SIGSTOP to a process,
the process suspends. (For a complete list of signals, type
man 7 signal or type
kill -L). You send signals with the
$ sleep 20 &  19988 $ kill -SIGSTOP 19988 $ jobs + Stopped sleep 20
sleep command started in the background
with process ID 19988. After sending
process changed state, becoming suspended or stopped. Sending another signal,
SIGCONT, reanimates the process, and it resumes where
it left off.
In other words, your shell sends
SIGSTOP to the
foreground process each time you press Control-Z. The
bg command sends
And Control-C sends
SIGTERM, which requests that
the process terminate immediately.
Some signals can be blocked by a process, and applications can be designed to
explicitly "catch" signals and react to each event in a special way. For instance,
the system service xinetd, which launches other network services on demand,
re-reads its configuration files upon the receipt of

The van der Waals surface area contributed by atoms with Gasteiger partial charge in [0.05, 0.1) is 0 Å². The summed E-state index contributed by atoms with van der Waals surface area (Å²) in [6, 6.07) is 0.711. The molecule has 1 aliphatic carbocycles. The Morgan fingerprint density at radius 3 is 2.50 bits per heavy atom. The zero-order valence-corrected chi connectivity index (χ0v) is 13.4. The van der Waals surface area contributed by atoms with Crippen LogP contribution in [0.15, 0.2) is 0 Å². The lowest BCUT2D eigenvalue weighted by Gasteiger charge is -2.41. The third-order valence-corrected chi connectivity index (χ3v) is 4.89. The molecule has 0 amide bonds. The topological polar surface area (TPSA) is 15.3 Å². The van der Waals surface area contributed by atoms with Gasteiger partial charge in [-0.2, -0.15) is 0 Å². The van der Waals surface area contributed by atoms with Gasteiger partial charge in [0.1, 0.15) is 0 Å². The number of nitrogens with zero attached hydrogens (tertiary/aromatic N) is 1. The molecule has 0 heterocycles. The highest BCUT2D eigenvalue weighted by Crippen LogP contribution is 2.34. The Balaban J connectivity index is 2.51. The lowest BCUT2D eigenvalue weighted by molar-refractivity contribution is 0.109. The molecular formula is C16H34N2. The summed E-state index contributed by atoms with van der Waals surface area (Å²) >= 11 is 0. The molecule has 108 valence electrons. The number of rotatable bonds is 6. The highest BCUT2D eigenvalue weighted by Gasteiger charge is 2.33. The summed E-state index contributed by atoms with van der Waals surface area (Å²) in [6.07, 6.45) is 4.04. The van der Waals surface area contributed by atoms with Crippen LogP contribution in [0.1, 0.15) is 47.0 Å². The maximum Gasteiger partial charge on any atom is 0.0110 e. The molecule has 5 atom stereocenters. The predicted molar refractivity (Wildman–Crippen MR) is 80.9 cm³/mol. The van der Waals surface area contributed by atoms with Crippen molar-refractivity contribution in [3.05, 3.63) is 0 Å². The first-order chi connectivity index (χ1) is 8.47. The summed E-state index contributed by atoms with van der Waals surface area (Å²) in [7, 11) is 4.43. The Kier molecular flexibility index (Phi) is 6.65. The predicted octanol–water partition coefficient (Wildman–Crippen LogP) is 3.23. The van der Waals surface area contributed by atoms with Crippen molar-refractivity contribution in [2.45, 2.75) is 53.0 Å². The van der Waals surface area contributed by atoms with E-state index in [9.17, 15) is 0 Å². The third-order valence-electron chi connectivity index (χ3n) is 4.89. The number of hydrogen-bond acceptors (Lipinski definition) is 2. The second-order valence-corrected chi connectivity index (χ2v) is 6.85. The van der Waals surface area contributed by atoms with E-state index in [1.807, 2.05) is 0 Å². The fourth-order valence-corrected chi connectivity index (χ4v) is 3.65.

SIGHUP. On Linux, sending signals to init can change
the system runlevel and even initiate system shutdown. (Here's a question: What's
the difference between
kill %1 and
A process can even signal itself. Imagine that you're writing a game and want to
give the user five seconds to respond. Your code can set a five-second timer and
continue, say, redrawing the screen. When the timer runs out,
SIGALRM is sent back to your process. Bzzzzt! Time's
(Here's the answer to the question:
kills your background job labeled 1.
kill 1 terminates
init, which is a signal to the operating system that it should shut down the entire
Still other signals are transmitted from the operating system to
processes in special circumstances. A memory violation can spur
SIGSEGV, killing the process instantly while leaving a
core dump behind. One special signal,
SIGKILL, can't be
blocked or caught, and it kills a process immediately.
As with many other resources in UNIX, you can only signal processes that you own. This prevents you from terminating important system services and the processes of other users. The superuser, root, can signal any process.
More magic demystified
UNIX has many moving parts. It has system services, devices, memory managers, and
more. Luckily, most of these complex machinations are hidden from view or are made
convenient to use through user interfaces, such as the shell and windowing tools.
Better yet, if you want to dive in, specialized tools, such as
kill, all are readily available.
Now that you know how processes work, you can become your own one-person band. Just one request: Freebird!